ARC Discovery Project DP0665047 The Influence Of Indian Antecedents On The Geometry Of Southeast Asian Temples, [with S. Datta] $100,000 from 2006-2008.
ARC Linkage Grant LP0776579 Strategic Assessment of Building Adaptive Reuse Opportunities, [with C. Langston, G. Treloar, U. de Jong, C. Liu] $123,476 from 2007-2009.
New Zealand Department of Foreign Affairs and Trade, International Security and Disarmament Division [with a team from across Australia, New Zealand, Malaysia and Indonesia], Cross-Cultural Education in Australasia and Southeast Asia, $5000 in 2008-2009.
Number of grants
- This project aims to explore the post-war architectural, rural and industrial landscapes of Australia as shaped by the labour of displaced persons. Migrants after the Second World War were critical to the spatial making of modern Australia. Major federally-funded industries driving post-war nation-building programs depended on the employment of large numbers of war-displaced persons. While the immigrant contribution to nation-building in cultural terms is well-known, its everyday spatial, architectural and landscape transformations remain unexamined. This project aims to bring to the foreground post-war industry and immigration to comprehensively document a how Australia has uniquely shaped its built environment.
- Australian Research Council ($344,741)
- Grant-Discovery Projects
- Administered By
- The University of Melbourne
- Research Team
- Pieris A; Lozanovska M; Saniga A; Beynon DJ; Dellios A
- 2019 - 2021
- Grant Reference
Dave is always looking for new PhD students with strong background in architecture, architectural/ urban history, cultural/migration studies and related areaas. He works with both domestic and overseas students, with all students needing a strong English background (e.g., IETLS>=7) to complete a PhD. Please get in touch if you are interested in his areas of research.
A list of current and past student theses is below.
Freddy Hendrawan, PhD. Chinese Temples in Bali: Cross-cultural Architecture (Primary Supervisor)
Dinesh Mataraarachchi, PhD. Ancient Sinhalese Buddhist Forest Meditation Monasteries:Design Legacy and Influences(Primary Supervisor)
John Roberts, PhD. Conceptualizing landscape in Alvar Aalto’s architecture through themes of White, Waves and Ruins, using phenomenological concepts of place, embodiment and atmosphere (Primary Supervisor)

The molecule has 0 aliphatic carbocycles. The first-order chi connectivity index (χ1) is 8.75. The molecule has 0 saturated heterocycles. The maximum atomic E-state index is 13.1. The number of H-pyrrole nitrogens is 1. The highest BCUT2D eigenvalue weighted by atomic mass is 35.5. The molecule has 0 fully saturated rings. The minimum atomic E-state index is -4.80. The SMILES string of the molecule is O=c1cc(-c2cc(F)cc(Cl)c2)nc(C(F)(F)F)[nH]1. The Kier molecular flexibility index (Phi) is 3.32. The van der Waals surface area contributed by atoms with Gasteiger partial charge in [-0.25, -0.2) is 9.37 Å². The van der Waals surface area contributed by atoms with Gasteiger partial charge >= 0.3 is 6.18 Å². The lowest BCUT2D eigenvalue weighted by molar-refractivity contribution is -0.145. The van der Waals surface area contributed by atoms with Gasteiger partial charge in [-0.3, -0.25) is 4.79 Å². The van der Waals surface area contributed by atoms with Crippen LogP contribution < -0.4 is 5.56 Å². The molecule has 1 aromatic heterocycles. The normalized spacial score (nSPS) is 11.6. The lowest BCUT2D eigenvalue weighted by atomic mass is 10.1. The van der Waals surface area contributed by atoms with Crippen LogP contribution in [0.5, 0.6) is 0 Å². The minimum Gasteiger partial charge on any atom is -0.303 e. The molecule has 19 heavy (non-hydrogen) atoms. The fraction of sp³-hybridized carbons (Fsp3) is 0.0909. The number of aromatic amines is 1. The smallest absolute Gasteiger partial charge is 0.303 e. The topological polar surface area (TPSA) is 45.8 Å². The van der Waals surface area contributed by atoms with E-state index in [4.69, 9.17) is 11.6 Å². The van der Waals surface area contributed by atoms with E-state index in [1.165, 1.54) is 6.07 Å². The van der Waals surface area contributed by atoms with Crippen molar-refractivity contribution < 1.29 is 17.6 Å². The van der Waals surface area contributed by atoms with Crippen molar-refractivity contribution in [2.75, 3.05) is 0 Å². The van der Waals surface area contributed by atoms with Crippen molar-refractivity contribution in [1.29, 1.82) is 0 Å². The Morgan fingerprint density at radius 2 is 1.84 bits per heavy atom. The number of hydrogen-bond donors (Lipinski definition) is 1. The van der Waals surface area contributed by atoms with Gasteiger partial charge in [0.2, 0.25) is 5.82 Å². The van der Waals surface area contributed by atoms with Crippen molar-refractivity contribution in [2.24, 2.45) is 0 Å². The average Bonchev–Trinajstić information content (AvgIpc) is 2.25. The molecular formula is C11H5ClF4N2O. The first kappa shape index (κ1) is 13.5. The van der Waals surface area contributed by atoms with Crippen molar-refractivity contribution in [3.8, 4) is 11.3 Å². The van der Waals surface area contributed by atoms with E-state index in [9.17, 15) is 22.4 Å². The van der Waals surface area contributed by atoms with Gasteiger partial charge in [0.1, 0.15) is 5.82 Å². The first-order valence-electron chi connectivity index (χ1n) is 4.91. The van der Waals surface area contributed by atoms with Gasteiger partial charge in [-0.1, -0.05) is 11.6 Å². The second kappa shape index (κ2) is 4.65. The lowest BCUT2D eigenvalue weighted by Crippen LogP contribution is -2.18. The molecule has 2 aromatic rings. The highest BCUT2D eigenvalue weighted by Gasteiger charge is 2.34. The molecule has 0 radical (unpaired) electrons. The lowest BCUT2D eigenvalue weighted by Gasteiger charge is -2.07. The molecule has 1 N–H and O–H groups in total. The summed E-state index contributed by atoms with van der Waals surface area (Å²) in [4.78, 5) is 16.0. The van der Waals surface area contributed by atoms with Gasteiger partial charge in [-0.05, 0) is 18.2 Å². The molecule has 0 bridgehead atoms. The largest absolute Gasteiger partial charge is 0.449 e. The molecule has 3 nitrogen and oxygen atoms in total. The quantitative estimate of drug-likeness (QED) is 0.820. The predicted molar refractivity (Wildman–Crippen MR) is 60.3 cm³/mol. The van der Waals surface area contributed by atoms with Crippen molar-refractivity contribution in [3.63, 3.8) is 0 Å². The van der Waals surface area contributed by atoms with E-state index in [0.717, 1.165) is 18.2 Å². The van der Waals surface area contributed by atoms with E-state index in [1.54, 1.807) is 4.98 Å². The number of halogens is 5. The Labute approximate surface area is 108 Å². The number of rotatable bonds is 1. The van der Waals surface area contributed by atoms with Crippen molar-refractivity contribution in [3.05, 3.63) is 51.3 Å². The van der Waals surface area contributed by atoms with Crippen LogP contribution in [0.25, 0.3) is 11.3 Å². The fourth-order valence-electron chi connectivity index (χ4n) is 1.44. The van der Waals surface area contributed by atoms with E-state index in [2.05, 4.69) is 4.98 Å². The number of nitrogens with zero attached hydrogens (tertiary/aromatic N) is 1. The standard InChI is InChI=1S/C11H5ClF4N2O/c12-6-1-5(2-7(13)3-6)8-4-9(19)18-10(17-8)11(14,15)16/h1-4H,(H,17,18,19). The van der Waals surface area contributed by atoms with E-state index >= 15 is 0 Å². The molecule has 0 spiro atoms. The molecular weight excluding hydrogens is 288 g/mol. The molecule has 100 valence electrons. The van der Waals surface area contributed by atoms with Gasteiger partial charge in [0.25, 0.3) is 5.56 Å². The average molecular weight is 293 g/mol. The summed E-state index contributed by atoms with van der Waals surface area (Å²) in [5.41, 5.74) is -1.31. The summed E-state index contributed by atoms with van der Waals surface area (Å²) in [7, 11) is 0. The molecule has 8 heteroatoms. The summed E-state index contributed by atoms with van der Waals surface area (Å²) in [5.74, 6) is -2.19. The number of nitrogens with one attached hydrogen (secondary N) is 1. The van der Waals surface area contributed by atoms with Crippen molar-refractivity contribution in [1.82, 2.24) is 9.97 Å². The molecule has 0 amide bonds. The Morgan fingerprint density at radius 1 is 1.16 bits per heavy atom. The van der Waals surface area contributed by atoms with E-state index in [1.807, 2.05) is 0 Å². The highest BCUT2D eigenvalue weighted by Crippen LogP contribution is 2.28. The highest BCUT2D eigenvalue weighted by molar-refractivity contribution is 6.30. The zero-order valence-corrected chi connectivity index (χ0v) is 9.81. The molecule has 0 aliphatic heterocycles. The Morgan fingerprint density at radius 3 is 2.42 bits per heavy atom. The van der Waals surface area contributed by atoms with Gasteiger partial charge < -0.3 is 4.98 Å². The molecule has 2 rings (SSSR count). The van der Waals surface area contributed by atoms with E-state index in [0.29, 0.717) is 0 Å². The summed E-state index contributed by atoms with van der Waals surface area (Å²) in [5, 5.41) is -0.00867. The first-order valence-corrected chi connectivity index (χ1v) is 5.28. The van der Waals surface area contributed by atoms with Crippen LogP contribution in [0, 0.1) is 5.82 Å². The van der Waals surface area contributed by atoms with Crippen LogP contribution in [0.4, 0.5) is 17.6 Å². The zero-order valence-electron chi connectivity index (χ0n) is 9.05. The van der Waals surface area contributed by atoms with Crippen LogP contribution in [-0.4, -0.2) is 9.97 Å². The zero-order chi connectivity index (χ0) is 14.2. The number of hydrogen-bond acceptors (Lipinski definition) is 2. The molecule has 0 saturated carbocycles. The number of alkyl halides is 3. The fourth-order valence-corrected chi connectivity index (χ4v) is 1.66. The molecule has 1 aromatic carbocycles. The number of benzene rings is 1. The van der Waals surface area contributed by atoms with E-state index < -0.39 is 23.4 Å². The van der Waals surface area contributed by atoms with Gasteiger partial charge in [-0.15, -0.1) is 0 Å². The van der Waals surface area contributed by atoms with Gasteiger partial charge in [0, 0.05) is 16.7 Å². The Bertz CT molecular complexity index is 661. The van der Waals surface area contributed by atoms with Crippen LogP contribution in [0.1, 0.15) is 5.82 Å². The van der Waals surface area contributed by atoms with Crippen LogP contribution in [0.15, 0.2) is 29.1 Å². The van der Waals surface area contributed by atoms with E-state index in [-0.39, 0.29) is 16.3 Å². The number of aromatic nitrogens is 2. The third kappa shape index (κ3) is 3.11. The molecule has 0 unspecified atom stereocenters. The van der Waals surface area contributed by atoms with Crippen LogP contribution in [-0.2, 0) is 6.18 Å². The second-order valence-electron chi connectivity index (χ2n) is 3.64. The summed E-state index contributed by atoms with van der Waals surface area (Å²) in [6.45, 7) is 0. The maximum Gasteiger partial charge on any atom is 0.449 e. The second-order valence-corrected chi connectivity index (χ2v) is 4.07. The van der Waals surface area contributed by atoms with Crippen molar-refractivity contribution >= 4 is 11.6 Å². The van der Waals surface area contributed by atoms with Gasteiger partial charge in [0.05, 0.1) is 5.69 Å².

Ros Syazmini Mohd Ghani, PhD. Increasing the Durability and Other Material Characteristics of Tasmanian Hardwoods (Primary Supervisor)
Murray Herron, PhD. Renewable Energy Future for a Australian City: Reality or Pipe Dream (co-supervisor)
Tom Barker, PhD. Queen of the South: A Multicultural Urban Paradox (External Supervisor)
Kerry Watson, PhD. A House and A Home: A Search for Bendigo’s “lost” Chinese Architecture (External Supervisor)
Previous completed Supervision
Alfan, PhD. Architecture Dialect on Jami’ Air Tiris Mosque in Riau Province Indonesia, (2020: External/Primary Supervisor)
Kim Roberts, PhD. Hi-ro-shi-ma space: architecture, literature and geophilosophy, (2020: External/Co-Supervisor)
Alexandra-Andra Florea, PhD. A spatial analysis of the village in Romanian context in the 21st century. (2018: Co-Supervisor)
Leila Mahmoudi Farahani, PhD. Australian Neighbour(less)hoods: Investigating the role of the built environment in encouraging a sense of community and social life in low-density suburbia (2017: Primary Supervisor).
Nasim Yazdani, PhD. Migration, Landscape and Culture: Urban Parks and Iranian Immigrants in Melbourne. (2017: Co-Supervisor)
Shilpi Tewari, PhD. Changing Neighbourhood Character in Melbourne - Multiculturalism in Planning . (2017: Primary Supervisor).
Gregory Pitts: Parametric Urbanism in Practice: Investigating new approaches based on analytically driven methods. Doctor of Philosophy (Architecture), School of Architecture and Built Environment, (2016: Co-Supervisor).
Mimi Abdul Ghani, PhD. 3-D Visualisation and GIS as a Common Platform for Planning. (2012: Primary Supervisor)
Helena Morris: Kingsley Henderson: Architect of Civic Virtue in Interwar Melbourne, Master of Arts, School of Architecture and Built Environment, (2012: Co-Supervisor).
Stuart Hanafin, (M.Arch: Research), Growth and Replication: Exploring Facade Subdivision Based on Natural Processes (2011: Primary Supervisor).
Gregory Pitts: Carriers and Components: Parametric Modelling of Architectural Surfaces. Master of Architecture, School of Architecture and Built Environment, (2010: Co-Supervisor).
Sumita Jayapalasingam: Malaysia's Terraced Housing - Towards an Environmentally Sustainable Future. Master of Architecture, School of Architecture and Built Environment, (2009: Co-Supervisor).
Lauren O'Brien, (M.Arch: Research), The Significance of Bendigo's Chinese Architecture. Master of Architecture, (2008: Primary Supervisor).
Susan Bee Gek Ang, (M.Arch: Research),: Valuing Architecture Practice Experience. Master of Architecture, School of Architecture and Built Environment, (2008: Co-Supervisor).
Sze Lay Ng, (M.Arch: Research),: The Interactive Urban Language and City Growth. Master of Architecture, School of Architecture and Built Environment, (2008: Co-Supervisor).
|PhD||Cross-Cultural Architecture: An investigation of Chinese temple architecture in Bali||2019|
|PhD||Increasing the Durability and Other Material Characteristics of Tasmanian Hardwoods||2020|
|PhD||Building a Tasmanian City||2022|
|PhD||Campus Environments for Diversity||2022|
|PhD||Aalto's Landscape Ontology: Conceptualising landscape in Alvar Aalto's architecture, using phenomenological concepts of place, atmosphere and embodiment|
Candidate: John Wright Roberts